In a previous entry I mused on the grandiose subjects of truth, beauty and goodness, asserting that these three great ideas of western philosophy are the bedrock of critical discourse in teaching and studying art. No big surprise there, but ask a group of students who have just pulled an all-nighter to consciously muse on these virtues and a slight panic ensues. While these are enormous topics, they comprise the metric of value judgements, guiding our opinions, our beliefs and our productive exchange with one another in studio critique. As definitive as that assertion may sound, I'll be the first to admit that digging deep takes patience and a genuine interest in at least trying to better understand our conceptions of these ideas as they relate to the art we make. That's sometimes hard to come by, for both students and their instructors.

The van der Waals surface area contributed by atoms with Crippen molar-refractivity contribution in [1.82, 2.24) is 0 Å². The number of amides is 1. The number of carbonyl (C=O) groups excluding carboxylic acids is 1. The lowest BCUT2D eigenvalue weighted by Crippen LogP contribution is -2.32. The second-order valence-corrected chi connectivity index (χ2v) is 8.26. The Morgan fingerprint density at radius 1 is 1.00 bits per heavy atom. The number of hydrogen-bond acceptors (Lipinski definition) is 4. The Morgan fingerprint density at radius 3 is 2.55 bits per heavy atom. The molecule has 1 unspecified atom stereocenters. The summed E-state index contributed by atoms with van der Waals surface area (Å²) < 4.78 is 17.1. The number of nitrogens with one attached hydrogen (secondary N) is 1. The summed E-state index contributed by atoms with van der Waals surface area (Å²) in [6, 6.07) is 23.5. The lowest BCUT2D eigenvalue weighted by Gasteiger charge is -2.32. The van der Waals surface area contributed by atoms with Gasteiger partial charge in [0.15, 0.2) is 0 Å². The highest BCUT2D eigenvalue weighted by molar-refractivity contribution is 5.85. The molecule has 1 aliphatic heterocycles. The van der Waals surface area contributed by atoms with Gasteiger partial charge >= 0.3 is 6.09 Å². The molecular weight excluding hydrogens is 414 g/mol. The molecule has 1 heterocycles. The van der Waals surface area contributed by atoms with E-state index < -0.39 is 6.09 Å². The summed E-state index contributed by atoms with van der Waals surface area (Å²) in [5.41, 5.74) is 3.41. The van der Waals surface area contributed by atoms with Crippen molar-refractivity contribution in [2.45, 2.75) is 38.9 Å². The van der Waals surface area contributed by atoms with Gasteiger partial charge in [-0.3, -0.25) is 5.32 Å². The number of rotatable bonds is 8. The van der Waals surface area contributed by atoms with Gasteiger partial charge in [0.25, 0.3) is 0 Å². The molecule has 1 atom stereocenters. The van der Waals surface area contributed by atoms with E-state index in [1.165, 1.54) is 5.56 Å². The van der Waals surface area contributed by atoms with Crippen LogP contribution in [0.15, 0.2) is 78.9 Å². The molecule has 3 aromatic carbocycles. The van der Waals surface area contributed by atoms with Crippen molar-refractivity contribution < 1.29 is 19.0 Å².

I've been teaching for twenty-eight years. In this time, I have always been aware of the fragile veneer of professorial authority that exists in an age of relativism. Postmodern purists assert that there can be no truth (well, apart from math, and even that is questioned); that beauty is entirely a matter of individual taste (and that matters of taste are not worth discussing); and that goodness is likewise elusively relative, without definition. I envy the unflagging confidence of colleagues who render absolute judgments with ease, while to this day I still leave critique with a very heavy question: "why should they heed my opinion?" This uncertainty has always made critique challenging for me, but I do think some acknowledgment of subjectivity—when and where it exists—is essential. The problem is that students sometimes want absolutes. They do not want "I don't know," and they've told me so.